Glaucoma and blocked blood vessels

July 8, 2009

A study reported in the July issue of Ophthalmology, the journal of the American Academy of Ophthalmology correlates the incidence of silent cerebral infarcts (SCI) and visual field loss in patients with normal-tension glaucoma.

A study reported in the July issue of Ophthalmology, the journal of the American Academy of Ophthalmology correlates the incidence of silent cerebral infarcts (SCI) and visual field loss in patients with normal-tension glaucoma.

Health conditions in normal tension glaucoma (NTG) patients differ from those in patients with the more common primary open-angle glaucoma (POAG). For one thing, an increased incidence of silent cerebral infarct (SCI), blockage in small blood vessels in the brain, is seen in brain scans of people with NTG. Also, visual field loss is often more rapid in NTG patients than in those with POAG. Researchers at The Chinese University of Hong Kong, led by Dexter Y.L. Leung, FRCS, recently investigated whether SCI might be directly related to rate of visual field loss in patients newly diagnosed with NTG.

They found that visual field loss was 61% more likely in NTG patients with SCI than in those without SCI. Computed tomography (CT) brain scans performed at the beginning of the study showed that of 286 study subjects with similar NTG disease factors, 64 had SCI and 222 did not. Patients' visual field status was assessed every four months over three years. Though this study was in newly diagnosed NTG patients and results could vary in patients who have been in treatment, the results raise important points.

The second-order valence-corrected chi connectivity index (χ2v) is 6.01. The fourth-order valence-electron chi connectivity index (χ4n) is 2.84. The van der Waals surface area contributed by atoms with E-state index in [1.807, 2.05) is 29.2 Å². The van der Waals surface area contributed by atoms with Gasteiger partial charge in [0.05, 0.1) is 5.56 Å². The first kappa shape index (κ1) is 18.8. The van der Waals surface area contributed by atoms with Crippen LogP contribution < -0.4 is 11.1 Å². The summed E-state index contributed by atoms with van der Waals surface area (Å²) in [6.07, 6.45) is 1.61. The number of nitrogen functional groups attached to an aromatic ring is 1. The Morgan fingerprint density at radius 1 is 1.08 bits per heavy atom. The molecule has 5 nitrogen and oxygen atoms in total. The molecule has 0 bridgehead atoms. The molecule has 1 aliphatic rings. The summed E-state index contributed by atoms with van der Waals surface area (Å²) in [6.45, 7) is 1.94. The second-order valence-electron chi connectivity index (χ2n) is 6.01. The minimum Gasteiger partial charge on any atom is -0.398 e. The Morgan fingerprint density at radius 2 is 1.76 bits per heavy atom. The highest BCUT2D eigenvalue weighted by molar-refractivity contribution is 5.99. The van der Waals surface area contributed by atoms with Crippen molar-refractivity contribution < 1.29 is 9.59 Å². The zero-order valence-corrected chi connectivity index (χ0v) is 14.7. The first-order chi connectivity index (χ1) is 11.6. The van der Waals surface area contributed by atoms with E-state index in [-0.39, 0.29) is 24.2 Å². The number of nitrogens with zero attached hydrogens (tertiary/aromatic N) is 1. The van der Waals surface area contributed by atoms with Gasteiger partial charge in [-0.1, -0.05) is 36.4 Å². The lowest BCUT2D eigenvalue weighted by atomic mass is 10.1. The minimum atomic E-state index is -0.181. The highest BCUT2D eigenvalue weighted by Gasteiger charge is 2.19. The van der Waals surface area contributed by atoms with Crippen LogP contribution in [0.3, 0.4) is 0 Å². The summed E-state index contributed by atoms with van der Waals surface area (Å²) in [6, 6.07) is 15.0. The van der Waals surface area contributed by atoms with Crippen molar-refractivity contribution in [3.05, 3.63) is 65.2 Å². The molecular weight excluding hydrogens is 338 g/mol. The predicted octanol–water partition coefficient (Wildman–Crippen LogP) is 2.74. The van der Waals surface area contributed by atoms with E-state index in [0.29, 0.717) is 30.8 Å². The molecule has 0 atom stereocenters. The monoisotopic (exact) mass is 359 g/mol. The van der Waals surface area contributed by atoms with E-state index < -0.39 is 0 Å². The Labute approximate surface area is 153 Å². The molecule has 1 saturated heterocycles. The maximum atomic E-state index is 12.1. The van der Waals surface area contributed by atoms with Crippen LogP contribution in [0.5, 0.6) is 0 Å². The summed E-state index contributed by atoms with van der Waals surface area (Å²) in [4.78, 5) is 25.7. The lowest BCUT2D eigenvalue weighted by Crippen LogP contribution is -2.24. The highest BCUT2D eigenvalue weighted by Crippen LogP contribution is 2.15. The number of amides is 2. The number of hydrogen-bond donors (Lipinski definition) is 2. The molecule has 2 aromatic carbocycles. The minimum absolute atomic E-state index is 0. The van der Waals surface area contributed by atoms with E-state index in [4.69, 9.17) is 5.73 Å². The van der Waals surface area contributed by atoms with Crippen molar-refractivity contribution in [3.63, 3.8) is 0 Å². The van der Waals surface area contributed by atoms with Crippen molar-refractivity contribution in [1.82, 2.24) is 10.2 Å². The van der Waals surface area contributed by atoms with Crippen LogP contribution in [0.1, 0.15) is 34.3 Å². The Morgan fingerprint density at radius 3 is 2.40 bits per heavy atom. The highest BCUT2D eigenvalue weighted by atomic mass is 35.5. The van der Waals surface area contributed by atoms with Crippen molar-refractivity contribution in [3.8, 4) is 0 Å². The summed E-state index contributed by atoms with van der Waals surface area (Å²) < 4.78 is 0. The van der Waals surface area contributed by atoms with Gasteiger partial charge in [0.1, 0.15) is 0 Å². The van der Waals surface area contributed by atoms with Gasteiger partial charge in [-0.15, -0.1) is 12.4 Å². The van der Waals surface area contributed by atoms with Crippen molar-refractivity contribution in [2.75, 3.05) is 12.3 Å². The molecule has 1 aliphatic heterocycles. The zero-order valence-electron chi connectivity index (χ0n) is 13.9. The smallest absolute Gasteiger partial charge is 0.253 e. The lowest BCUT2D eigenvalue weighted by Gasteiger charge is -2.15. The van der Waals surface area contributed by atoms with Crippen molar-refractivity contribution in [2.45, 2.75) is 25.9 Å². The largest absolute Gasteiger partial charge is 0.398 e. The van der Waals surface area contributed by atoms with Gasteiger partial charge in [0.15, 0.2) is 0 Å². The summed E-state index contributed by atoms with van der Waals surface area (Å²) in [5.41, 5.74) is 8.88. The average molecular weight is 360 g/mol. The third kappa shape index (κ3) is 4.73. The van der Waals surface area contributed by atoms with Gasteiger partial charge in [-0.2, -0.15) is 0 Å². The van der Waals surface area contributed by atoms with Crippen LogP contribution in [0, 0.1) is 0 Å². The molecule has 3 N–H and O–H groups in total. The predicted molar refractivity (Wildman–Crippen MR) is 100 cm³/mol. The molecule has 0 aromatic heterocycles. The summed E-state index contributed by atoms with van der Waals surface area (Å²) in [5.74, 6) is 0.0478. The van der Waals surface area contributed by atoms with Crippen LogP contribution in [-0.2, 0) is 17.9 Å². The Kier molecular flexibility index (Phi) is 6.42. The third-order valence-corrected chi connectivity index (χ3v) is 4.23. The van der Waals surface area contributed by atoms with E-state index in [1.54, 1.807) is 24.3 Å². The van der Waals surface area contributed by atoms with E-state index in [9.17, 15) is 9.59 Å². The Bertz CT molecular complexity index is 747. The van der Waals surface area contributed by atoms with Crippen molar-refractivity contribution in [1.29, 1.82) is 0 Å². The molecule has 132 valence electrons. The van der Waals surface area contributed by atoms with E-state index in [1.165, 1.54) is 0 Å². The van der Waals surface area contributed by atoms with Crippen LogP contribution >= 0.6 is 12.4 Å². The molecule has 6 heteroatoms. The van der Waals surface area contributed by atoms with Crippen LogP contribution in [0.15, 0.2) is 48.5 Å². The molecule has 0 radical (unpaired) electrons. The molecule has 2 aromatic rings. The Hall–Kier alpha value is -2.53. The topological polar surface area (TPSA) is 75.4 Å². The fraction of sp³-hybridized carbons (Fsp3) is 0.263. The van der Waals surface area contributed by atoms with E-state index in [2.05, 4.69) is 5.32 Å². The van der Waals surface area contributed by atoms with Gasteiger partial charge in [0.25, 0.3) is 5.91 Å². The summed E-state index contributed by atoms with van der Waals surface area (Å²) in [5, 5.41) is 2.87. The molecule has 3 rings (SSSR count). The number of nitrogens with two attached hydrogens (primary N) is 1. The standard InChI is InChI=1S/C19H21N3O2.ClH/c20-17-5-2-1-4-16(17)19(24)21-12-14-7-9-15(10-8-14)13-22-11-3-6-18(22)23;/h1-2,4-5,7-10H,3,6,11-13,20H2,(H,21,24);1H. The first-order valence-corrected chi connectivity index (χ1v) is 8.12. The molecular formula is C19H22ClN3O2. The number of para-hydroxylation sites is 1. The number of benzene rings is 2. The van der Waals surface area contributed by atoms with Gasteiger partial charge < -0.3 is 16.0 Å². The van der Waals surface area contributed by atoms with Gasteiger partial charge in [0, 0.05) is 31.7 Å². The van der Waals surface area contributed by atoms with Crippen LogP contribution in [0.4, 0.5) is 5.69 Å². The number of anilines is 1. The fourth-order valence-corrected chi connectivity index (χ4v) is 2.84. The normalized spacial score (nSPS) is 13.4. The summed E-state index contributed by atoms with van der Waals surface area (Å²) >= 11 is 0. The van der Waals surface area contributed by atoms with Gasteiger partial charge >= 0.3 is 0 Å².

"First, this study adds weight to the hypothesis that vascular factors are likely causes of NTG, along with intraocular pressure (IOP). Second, if additional studies confirm SCI as a risk factor for visual field loss, treatment to prevent SCI might slow disease progression in NTG patients. Third, brain scans of NTG patients to detect SCI might be deemed cost-effective. Since treating SCI is also known to prevent stroke, we may be talking about saving not only vision, but lives," said Dr Leung.

NTG is termed 'normal' because the IOP is lower than the point at which optic nerve damage is known to occur in POAG patients. Despite this 'normal' IOP, optic nerve damage does occur in NTG patients, who comprise about one-third of all people with glaucoma.